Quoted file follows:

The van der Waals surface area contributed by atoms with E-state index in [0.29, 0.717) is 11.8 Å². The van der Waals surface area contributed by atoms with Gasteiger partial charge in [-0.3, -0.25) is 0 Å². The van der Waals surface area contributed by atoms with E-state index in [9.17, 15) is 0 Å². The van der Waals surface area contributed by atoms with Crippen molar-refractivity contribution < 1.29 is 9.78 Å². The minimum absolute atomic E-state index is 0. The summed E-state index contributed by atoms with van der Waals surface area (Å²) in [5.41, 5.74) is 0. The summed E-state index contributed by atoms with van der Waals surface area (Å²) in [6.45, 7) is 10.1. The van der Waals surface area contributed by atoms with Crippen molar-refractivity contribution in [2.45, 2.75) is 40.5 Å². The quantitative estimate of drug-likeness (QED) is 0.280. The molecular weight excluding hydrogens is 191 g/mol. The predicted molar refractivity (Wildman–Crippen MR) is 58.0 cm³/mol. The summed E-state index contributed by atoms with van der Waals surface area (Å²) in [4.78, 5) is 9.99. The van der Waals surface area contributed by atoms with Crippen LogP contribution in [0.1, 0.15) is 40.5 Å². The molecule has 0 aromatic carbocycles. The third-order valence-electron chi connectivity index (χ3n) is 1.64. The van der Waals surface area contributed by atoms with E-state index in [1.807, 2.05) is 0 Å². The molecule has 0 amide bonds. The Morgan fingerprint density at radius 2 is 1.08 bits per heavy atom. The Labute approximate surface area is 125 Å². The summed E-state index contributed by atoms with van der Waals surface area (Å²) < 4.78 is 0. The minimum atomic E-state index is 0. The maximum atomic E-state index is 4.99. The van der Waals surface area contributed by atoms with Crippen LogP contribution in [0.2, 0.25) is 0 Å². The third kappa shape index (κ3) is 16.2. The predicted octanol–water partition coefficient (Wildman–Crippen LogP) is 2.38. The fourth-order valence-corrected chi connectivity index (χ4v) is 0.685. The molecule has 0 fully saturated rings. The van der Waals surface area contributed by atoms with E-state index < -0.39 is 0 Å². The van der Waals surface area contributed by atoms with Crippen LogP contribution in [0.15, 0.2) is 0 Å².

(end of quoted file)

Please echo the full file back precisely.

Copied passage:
The van der Waals surface area contributed by atoms with E-state index in [0.29, 0.717) is 11.8 Å². The van der Waals surface area contributed by atoms with Gasteiger partial charge in [-0.3, -0.25) is 0 Å². The van der Waals surface area contributed by atoms with E-state index in [9.17, 15) is 0 Å². The van der Waals surface area contributed by atoms with Crippen molar-refractivity contribution < 1.29 is 9.78 Å². The minimum absolute atomic E-state index is 0. The summed E-state index contributed by atoms with van der Waals surface area (Å²) in [5.41, 5.74) is 0. The summed E-state index contributed by atoms with van der Waals surface area (Å²) in [6.45, 7) is 10.1. The van der Waals surface area contributed by atoms with Crippen molar-refractivity contribution in [2.45, 2.75) is 40.5 Å². The quantitative estimate of drug-likeness (QED) is 0.280. The molecular weight excluding hydrogens is 191 g/mol. The predicted molar refractivity (Wildman–Crippen MR) is 58.0 cm³/mol. The summed E-state index contributed by atoms with van der Waals surface area (Å²) in [4.78, 5) is 9.99. The van der Waals surface area contributed by atoms with Crippen LogP contribution in [0.1, 0.15) is 40.5 Å². The molecule has 0 aromatic carbocycles. The third-order valence-electron chi connectivity index (χ3n) is 1.64. The van der Waals surface area contributed by atoms with E-state index in [1.807, 2.05) is 0 Å². The molecule has 0 amide bonds. The Morgan fingerprint density at radius 2 is 1.08 bits per heavy atom. The Labute approximate surface area is 125 Å². The summed E-state index contributed by atoms with van der Waals surface area (Å²) < 4.78 is 0. The minimum atomic E-state index is 0. The maximum atomic E-state index is 4.99. The van der Waals surface area contributed by atoms with Crippen LogP contribution in [0.2, 0.25) is 0 Å². The third kappa shape index (κ3) is 16.2. The predicted octanol–water partition coefficient (Wildman–Crippen LogP) is 2.38. The fourth-order valence-corrected chi connectivity index (χ4v) is 0.685. The molecule has 0 fully saturated rings. The van der Waals surface area contributed by atoms with E-state index < -0.39 is 0 Å². The van der Waals surface area contributed by atoms with Crippen LogP contribution in [0.15, 0.2) is 0 Å².